Deidra & Laney Rob a Train
Director: Sydney Freeland
Writer: Shelby Farrell
Cast: Ashleigh Murray, Rachel Crow, Lance Gray, Danielle Nicolet, Arturo Castro, Gage Bradley, Nick Moceri, Sasheer Zamata, Missi Pyle, David Sullivan, Tim Blake Nelson
Seen on: 7.3.2021
Deidra (Ashleigh Murray) would like to worry about her college applications and how she can possibly afford to college in the first place. But instead her mother Marigold (Danielle Nicolet) is arrested and Deidra has to worry about paying bills, and taking care of her younger siblings Laney (Rachel Crow) and Jet (Lance Gray). Her dad, railway worker Chet (David Sullivan), is of no help, but when he mentions how easy it is to rob trains and how nobody gets hurt by it because everything is insured, Deidra starts making plans. But she needs Laney’s help for it to work.
Deidra & Laney Rob a Train is a fun, entertaining film that moves along at such a brisk pace, you almost miss the very serious and critical core that lies beneath all those entertaining bits.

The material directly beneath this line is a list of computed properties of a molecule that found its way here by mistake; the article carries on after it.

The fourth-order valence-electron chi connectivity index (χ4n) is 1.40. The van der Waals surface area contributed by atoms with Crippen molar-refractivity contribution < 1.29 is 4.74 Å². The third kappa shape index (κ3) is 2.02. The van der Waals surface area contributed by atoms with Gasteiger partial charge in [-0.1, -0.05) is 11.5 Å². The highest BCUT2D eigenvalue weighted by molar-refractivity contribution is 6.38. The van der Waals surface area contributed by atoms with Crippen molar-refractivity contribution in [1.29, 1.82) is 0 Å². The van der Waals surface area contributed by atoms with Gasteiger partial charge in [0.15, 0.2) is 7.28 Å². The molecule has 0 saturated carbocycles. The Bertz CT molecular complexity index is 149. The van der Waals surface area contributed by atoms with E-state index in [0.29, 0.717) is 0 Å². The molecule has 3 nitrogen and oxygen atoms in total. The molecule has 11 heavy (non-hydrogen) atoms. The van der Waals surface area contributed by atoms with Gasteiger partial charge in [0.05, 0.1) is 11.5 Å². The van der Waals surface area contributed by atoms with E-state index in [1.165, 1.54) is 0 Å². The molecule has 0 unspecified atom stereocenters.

Deidra & Laney Rob a Train could have been a thriller, or at least lean on the scarier parts of creating a criminal empire while being a teen, but instead, it focuses on humor. I think that is a wise choice, because it gives Deidra and Laney more of a chance to get away with everything – and that’s very much what I wanted. Also, it is just more fun.
As is so often the case with teen protagonists, Deidra and Laney are wonderfully fleshed out characters, while the adults in their story are much more stereotypical. Still, like with the story, there is more to them than just tropes (this falls a little flat with the social worker who feels like a joke at the expense of fat people and nothing more). Nevertheless, this is the girls’ film and Murray and Crow are both fantastic.
With all the shenanigans, it is easy to lose sight of the harsh truths that are part of the film, too. How a single unexpected expense can be a real threat to a poor family. How quickly it is to fall off the right path when you just don’t have all that many options. How hard it is to believe in yourself, in change, in anything, really, when things are always this close to falling apart. How unjust the (legal) system is. And how important family is in any case.
I really enjoyed that mix between light-hearted fun and important message and I thought that the film pulls it off with an impressive ease. I’m looking forward to what else Freeland will make.
Summarizing: very good.